Partial functions are a common source of programming mistakes. Hence, good style dictates that the documentation of a partial function (e.g., as a comment preceding the function definition) includes a statement specifying the range of admissible input values (and specifies what happens if the function is incorrectly called with an argument that is outside of this range).

The Haskell Prelude includes the function

error :: String -> a

that always results in a runtime error using its argument as the error message — that is, we have

Prelude> error "encountered a fatal error"
*** Exception: encountered a fatal error

We can use error to customise the error message of a partial function. For example, the complete definition of head in the Haskell Prelude reads as follows:

head :: [a] -> a
head (x:_) = x
head []    = error "Prelude.head: empty list"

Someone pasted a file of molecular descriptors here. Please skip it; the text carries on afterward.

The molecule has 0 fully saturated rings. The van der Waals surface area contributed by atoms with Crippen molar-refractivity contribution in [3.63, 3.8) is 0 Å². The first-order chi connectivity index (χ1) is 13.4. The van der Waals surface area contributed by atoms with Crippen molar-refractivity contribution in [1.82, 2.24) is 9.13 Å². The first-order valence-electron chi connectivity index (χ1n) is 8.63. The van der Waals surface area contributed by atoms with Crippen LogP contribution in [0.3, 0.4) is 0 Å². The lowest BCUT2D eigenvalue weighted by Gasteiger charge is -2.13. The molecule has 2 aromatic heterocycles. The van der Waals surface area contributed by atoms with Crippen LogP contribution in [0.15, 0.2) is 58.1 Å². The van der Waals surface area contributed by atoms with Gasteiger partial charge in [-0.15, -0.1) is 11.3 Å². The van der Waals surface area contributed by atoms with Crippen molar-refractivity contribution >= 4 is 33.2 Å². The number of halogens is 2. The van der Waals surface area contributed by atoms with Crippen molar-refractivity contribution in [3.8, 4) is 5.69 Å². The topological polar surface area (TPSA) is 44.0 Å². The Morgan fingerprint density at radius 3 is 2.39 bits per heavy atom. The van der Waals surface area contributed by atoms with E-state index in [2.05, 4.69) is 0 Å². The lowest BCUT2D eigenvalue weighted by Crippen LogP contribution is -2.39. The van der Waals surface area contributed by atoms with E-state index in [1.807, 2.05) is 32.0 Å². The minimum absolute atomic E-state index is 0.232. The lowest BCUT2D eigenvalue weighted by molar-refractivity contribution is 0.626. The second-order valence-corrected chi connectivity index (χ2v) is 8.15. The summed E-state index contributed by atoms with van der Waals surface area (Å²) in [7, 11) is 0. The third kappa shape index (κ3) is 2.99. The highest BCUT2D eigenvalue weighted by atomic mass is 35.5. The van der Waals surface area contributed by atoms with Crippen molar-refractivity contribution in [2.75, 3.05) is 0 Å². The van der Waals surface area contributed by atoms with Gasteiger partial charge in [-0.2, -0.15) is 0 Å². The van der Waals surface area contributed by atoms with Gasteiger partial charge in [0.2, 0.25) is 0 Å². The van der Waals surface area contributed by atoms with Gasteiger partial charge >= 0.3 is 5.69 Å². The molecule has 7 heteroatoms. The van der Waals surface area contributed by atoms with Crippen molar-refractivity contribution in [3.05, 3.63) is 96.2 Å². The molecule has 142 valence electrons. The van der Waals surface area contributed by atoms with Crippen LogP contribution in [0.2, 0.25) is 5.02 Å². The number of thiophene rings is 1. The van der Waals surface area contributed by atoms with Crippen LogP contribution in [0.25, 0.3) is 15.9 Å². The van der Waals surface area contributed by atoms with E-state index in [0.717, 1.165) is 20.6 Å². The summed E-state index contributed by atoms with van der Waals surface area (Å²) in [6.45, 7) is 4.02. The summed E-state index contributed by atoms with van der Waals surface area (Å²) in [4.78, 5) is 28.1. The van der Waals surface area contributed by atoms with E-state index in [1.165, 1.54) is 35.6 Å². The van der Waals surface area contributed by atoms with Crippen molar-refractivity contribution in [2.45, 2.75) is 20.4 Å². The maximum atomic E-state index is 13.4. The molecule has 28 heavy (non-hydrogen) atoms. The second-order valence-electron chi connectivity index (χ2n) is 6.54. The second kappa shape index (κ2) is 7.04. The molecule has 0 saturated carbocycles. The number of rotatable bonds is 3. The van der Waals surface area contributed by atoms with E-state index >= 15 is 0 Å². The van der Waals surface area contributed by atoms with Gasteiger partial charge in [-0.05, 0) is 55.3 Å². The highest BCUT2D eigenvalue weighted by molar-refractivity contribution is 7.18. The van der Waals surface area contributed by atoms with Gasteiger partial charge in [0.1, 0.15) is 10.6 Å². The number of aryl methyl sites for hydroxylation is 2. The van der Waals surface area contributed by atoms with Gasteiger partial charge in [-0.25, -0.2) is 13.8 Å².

This is better than the default error message generated by the Haskell compiler, which includes the location of the failing function definition, but doesn’t specify the argument value that led to the failure.

Note the use of the underscore _ as the second argument of the cons-operator in the first equation. It represents a pattern matching position whose value is not used in the body of the function definition. It is better style than using a regular variable name, such as xs, as it immediately signals that the corresponding value goes unused. Instead of a plain underscore, we can also use variable names starting with an underscore character (here, for example _xs) to indicate that the value is not used.

Unlike in many other programming languages, formatting matters in Haskell. In other words, the correct use of indentation and newlines is crucial to avoid errors. This allows the language to do away with some of the noise that is introduced by some other languages to disambiguate the input — in particular, Haskell programs don’t need curly braces or semicolon to delimit blocks and statements.


foo x 
  = a + b
    a = 1 + x
    b = 2


foo x 
  = a + b
    a = 1 + x
b = 2

Both are legal programs. However, in the first one, the definition of b is part of the where binding and therefore local to foo whereas in the second program, the use of b is not restricted to foo.

An example of proper layout is the function distance that we discussed earlier: